It's taken a hot second for the public to dig into Houston's current collection, "My Love Is Your Love," and it's arguable that folks might've come to the party earlier if they'd been served the the set's sublime title jam as a single sooner. Houston cruises through the tune (which bears the unmistakable signature of co-producer/co-writer Wyclef Jean) with a soulful ease that perfectly suits the languid, reggae-kissed hip-hop groove. Programmers and listeners alike will love the sing-along chorus, which builds from an intimate promise of romantic commitment to an anthemic, choir-fueled declaration of one-world/one-love. Truly inspiring. By the way, listen closely to hear Houston's daughter, Bobbie Christina, playfully whisper "sing Mommy" during the first few bars of the tune. Too cute for words.

WHITNEY HOUSTON I Learned From The Best (4:09)
PRODUCER: David Foster WRITER: D. Warren
PUBLISHER: Realsongs, ASCAP Arista 3603 (CD promo)
Whitney Houston has cruised through four sleeper singles from her current "My Love Is Your Love": the initial "When You Believe" with Mariah Carey, "Heartbreak Hotel," "It's Not Right But It's Okay," and her previous top 10 hit with the title track. Now--surprise--here's the most immediate single from her now multi-platinum set, a song that has most-added stamped all over it. Written by the ultimate pop/R&B scribe of the '90s, Diane Warren, this gorgeous ballad will take fans old and new to that sacred territory that Whitney established back in the years of classics like "Saving All My Love For You" and "All The Man That I Need." But make no mistake; the Houston of today is a fully seasoned, well-traveled diva, leaving the wannabes in scattered remains with this spine-chilling performance. You'll be throwing your hands in the air over the wisdom she's gained in this tale of the strong woman who's breaking bad with her lessons about heartbreak. Producer/arranger David Foster, meanwhile, puts forth all that he's learned in the past two decades with a forceful instrumental package that borrows from his days of commandeering the horns-heavy Chicago through its comeback in the early '80s. The three together--Houston, Warren, and Foster--simply can't miss in this stellar effort that brings together the best of their talents. It all adds up to a certain No. 1 that will fill hearts, enrapture ears, captivate top 40 and R&B radio, and leave remaining detractors clamoring for their copies of this deep, forward-stepping album. Bravo.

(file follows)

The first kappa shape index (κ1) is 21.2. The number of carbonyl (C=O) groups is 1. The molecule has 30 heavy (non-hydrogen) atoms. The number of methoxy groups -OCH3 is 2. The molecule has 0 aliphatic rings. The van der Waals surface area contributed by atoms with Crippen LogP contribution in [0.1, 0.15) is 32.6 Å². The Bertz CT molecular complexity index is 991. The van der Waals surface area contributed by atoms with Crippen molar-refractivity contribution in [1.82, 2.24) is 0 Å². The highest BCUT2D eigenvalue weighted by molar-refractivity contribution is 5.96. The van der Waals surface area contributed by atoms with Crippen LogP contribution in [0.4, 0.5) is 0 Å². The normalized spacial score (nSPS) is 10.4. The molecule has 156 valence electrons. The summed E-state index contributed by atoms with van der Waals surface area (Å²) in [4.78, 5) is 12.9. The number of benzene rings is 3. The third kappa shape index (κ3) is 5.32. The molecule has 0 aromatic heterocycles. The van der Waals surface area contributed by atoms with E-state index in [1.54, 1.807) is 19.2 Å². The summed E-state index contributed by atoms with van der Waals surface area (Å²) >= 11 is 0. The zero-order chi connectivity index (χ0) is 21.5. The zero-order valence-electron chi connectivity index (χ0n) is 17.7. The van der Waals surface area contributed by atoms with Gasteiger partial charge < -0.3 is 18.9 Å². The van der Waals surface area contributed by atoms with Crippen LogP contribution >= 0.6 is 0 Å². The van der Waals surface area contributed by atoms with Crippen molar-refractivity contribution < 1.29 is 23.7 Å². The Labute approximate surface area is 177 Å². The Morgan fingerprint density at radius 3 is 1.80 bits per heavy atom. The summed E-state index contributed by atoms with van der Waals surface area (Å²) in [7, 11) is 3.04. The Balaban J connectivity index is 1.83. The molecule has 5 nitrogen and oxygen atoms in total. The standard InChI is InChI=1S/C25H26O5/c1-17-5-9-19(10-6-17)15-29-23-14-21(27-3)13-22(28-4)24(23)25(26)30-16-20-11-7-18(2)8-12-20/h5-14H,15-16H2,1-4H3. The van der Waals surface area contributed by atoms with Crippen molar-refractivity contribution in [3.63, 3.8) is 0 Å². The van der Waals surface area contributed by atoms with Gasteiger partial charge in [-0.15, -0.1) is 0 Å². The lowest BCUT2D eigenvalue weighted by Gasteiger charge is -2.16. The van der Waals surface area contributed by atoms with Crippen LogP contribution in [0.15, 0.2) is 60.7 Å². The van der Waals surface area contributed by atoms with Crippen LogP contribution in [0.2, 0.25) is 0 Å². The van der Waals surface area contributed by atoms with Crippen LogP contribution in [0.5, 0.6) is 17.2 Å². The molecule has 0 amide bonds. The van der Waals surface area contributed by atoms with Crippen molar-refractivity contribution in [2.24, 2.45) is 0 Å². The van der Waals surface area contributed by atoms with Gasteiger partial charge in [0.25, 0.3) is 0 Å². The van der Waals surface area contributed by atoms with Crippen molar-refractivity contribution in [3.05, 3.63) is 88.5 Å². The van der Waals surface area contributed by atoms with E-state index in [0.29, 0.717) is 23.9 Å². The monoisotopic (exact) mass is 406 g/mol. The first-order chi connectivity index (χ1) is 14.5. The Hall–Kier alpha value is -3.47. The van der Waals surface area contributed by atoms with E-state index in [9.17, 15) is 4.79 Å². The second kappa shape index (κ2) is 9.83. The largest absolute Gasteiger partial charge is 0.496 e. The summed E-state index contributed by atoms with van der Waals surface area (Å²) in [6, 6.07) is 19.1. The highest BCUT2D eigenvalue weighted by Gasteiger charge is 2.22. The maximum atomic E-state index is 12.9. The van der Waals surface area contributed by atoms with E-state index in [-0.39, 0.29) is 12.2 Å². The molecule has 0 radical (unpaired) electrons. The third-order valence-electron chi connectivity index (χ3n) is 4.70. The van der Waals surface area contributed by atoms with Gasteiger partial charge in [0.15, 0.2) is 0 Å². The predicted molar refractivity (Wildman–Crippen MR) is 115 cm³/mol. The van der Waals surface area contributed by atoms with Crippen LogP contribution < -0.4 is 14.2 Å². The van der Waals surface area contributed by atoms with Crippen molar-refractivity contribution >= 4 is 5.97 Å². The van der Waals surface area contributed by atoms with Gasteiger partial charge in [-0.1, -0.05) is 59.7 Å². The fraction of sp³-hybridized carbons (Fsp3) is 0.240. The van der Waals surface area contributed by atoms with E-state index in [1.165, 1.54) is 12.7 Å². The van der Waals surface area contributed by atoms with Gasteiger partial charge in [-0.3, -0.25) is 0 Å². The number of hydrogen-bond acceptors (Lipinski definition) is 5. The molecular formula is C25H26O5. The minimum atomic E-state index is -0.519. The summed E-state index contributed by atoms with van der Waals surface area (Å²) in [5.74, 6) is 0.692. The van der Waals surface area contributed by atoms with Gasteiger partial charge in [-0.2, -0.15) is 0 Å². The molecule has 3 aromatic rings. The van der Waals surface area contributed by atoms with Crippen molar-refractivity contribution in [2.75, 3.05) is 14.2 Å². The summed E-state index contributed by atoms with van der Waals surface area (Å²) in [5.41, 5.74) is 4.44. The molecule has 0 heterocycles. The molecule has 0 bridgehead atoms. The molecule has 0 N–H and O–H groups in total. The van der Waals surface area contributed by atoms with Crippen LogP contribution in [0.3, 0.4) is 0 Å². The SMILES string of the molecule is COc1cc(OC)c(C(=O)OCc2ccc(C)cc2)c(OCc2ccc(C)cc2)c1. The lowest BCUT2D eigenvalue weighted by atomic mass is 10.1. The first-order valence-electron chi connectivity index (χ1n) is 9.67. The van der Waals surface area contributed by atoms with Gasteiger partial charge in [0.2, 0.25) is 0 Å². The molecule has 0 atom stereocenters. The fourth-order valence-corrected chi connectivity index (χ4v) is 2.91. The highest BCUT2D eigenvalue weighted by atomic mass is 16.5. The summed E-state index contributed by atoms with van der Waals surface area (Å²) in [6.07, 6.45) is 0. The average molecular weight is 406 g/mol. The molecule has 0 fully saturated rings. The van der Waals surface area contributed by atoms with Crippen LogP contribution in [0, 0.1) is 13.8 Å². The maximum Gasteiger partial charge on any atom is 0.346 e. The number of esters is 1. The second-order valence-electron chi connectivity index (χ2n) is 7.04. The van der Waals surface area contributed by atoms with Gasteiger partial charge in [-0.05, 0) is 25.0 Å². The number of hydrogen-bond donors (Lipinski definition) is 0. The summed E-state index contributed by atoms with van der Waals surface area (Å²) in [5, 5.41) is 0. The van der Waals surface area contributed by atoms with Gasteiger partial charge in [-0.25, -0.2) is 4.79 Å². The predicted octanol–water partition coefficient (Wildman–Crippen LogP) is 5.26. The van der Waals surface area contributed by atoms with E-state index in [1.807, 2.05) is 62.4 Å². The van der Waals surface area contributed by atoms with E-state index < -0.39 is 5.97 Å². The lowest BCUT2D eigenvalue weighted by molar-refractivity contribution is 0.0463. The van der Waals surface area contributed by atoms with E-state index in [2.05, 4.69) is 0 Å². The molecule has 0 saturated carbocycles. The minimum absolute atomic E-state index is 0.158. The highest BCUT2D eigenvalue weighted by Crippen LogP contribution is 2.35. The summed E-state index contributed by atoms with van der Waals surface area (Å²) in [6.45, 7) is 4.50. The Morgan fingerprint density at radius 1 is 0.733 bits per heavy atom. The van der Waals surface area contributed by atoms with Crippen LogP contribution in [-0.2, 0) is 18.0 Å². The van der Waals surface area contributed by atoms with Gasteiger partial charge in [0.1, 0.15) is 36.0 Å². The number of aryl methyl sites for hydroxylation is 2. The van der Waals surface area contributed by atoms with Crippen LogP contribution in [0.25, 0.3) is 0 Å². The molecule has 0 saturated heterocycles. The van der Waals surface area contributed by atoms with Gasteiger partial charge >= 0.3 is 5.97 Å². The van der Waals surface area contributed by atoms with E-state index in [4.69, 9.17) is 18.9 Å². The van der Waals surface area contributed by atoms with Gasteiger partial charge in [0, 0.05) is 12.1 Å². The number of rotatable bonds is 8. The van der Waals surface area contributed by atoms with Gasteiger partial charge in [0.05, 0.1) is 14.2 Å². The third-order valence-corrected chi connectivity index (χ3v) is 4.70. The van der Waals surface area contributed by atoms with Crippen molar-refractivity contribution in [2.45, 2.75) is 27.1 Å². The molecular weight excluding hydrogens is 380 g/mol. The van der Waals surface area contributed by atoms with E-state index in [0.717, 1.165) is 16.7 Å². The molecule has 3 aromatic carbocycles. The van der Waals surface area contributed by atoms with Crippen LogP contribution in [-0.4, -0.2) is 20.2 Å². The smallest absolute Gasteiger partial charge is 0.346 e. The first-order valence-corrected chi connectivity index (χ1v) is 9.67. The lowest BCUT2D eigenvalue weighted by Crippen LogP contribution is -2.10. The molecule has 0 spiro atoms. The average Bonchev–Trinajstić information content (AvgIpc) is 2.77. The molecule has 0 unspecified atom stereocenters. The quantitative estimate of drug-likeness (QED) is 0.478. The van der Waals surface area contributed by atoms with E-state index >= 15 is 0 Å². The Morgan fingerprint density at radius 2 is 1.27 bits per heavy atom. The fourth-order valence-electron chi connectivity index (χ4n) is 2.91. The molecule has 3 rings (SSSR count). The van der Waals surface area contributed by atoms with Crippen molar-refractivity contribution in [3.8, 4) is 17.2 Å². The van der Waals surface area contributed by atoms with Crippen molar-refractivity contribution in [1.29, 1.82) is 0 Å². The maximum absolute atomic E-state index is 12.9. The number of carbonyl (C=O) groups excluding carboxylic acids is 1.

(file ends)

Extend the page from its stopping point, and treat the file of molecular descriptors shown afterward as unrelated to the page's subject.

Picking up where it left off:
WHITNEY HOUSTON & ENRIQUE IGLESIAS Could I Have This Kiss Forever (3:55)
PRODUCER: David Foster
WRITER: D. Warren